Bobby Herndon collecting donations for Mississippi tornado survivors
By WVUA 23 News Student Reporter Chaney Scott
Brothers Bobby and Scott Herndon are collecting relief items to be taken to tornado victims in Mississippi.
“If you lost everything you had, what could you use?” asked Scott Herndon, who is helping his brother coordinate a relief drive for Amory, Mississippi after tornadoes on Friday night killed more than twenty people and left many more injured.
The brothers aim to help others like those who helped them after the 2011 tornado.
“Thinking back to 2011, help came from all over. People wanted to help in any way they could. This is a way to not only pay it back, but pay it forward. And God has given us this opportunity to do it,” said Scott Herndon.
Over the next week, a rental truck will be parked at Herndon, Hicks & Associates at 2728 Lurleen Wallace Blvd. in Northport for people to drop off donations. They are gathering:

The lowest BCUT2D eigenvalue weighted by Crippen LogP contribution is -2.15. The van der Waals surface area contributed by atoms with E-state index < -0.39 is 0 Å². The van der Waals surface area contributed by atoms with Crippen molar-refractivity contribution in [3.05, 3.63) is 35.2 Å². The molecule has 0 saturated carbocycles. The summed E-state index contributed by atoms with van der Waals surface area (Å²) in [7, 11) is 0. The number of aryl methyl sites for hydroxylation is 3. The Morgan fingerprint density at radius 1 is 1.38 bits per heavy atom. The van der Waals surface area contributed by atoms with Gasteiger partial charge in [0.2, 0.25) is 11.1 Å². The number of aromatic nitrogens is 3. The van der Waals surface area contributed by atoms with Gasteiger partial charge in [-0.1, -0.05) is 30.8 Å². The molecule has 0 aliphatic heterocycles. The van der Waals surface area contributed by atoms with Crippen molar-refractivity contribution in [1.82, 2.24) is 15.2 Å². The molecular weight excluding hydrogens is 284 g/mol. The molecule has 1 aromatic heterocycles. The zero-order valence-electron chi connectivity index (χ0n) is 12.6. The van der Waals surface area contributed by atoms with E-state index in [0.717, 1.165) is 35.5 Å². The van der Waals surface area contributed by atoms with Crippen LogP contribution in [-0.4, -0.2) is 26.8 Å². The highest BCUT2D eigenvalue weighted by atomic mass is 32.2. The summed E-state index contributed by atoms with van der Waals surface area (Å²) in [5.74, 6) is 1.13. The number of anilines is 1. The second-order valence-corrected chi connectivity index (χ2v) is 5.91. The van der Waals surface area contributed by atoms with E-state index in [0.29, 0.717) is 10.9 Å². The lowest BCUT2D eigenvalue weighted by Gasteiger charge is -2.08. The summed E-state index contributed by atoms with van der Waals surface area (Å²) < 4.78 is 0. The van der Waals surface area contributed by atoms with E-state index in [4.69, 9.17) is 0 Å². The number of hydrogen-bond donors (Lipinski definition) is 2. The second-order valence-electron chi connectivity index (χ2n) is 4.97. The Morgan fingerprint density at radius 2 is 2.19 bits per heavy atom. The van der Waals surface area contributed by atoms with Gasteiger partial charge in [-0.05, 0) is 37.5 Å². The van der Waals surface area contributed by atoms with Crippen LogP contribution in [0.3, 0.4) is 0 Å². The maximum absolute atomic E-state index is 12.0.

- canned or boxed food
- cleaning supplies
- feminine hygiene products
- pet food
- paper towels
- contractor grade trash bags
- toilet paper
- basic hygiene items
- collecting monetary donations to buy more goods.
Scott Herndon says water is what is needed the most right now. They are collecting “anything that can be donated with the exception of used clothes, which may come at a later time,” said Herndon. People can leave a check at the office to donate as well.
For the past several years, Bobby Herndon has spearheaded efforts to gather supplies for people in need after natural disasters like tornadoes, hurricanes, and floods. Now his brother says they hope these donations will provide people with encouragement.
If they collect enough donations, they will drive to Amory early in the week and make multiple trips after that.
Herndon believes the local community is innately compassionate, with a history of banding together to support other Americans after a crisis.
“Thank you to the people of Northport and Tuscaloosa who have always been so generous and gracious to supply needs such as this whether it’s been Louisiana or South Alabama or Kentucky after the flooding,” Herndon said. “This community is awesome.”